Aeromar will join ALTA as it celebrates its 25th anniversary as Mexico's oldest continuously operated airline.
"I see it as a formalisation of a transformation of the airline from more of a small regional carrier to a more formal presence in the market," says Fabricio Cojuc Wolfowitz, vice-president of network planning and corporate development of the airline, on the sidelines of the ALTA Airline Leader 2012 conference in Panama City.
"If you belong to ALTA, that means you're certified as a leading operator in the region," he says.
Mexico City-based Aeromar aims to learn from the best practices of other ALTA members, take advantage of the group's lobbying arm to push for a "friendlier" operating environment in Mexico and participate in its various conferences and working groups, says Wolfowitz.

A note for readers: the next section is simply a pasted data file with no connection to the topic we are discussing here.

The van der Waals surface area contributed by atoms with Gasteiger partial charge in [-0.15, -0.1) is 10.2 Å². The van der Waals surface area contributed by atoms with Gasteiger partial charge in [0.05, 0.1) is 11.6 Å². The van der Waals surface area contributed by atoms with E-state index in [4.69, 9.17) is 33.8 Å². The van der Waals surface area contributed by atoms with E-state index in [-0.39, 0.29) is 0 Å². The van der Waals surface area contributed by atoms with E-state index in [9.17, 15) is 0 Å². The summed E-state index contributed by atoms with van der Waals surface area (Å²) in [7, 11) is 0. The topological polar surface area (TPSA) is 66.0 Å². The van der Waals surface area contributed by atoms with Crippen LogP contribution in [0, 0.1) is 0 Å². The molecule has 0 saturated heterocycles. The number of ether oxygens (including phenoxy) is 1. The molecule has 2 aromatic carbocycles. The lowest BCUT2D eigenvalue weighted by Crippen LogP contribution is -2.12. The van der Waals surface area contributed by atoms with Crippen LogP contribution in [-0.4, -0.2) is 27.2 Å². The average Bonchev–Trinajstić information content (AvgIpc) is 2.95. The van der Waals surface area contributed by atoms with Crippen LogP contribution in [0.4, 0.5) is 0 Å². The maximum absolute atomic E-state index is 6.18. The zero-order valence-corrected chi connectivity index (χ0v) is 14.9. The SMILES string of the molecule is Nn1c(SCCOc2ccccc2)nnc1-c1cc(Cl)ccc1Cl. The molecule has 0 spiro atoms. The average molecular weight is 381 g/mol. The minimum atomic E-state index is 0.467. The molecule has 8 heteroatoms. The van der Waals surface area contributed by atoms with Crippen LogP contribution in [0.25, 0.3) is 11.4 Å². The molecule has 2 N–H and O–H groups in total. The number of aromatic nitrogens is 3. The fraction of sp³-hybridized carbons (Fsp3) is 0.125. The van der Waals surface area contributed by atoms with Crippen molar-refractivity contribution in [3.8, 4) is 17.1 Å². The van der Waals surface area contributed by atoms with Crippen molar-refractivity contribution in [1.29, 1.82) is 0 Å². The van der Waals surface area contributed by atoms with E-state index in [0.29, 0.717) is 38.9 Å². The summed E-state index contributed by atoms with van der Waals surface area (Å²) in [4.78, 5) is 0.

The airline is in the midst of a slow but rational transformation. It announced an order for two 68-seat ATR 72-600s earlier in November, which will replace older and smaller ATR 42-300s, and added its first jets, two Bombardier CRJ200s, during the past year.
Wolfowitz says that Aeromar anticipates ordering more ATR 72s based on market demand.
Aeromar is also diversifying its route network in the face of increasing competition. While it will continue to fly its "bread-and-butter" secondary business routes out of Mexico City, it is looking at opportunities to fly to southern Texas and to build on its existing codeshare with United Airlines, says Wolfowitz.
"Being rational is the key to survival in Mexico," he notes.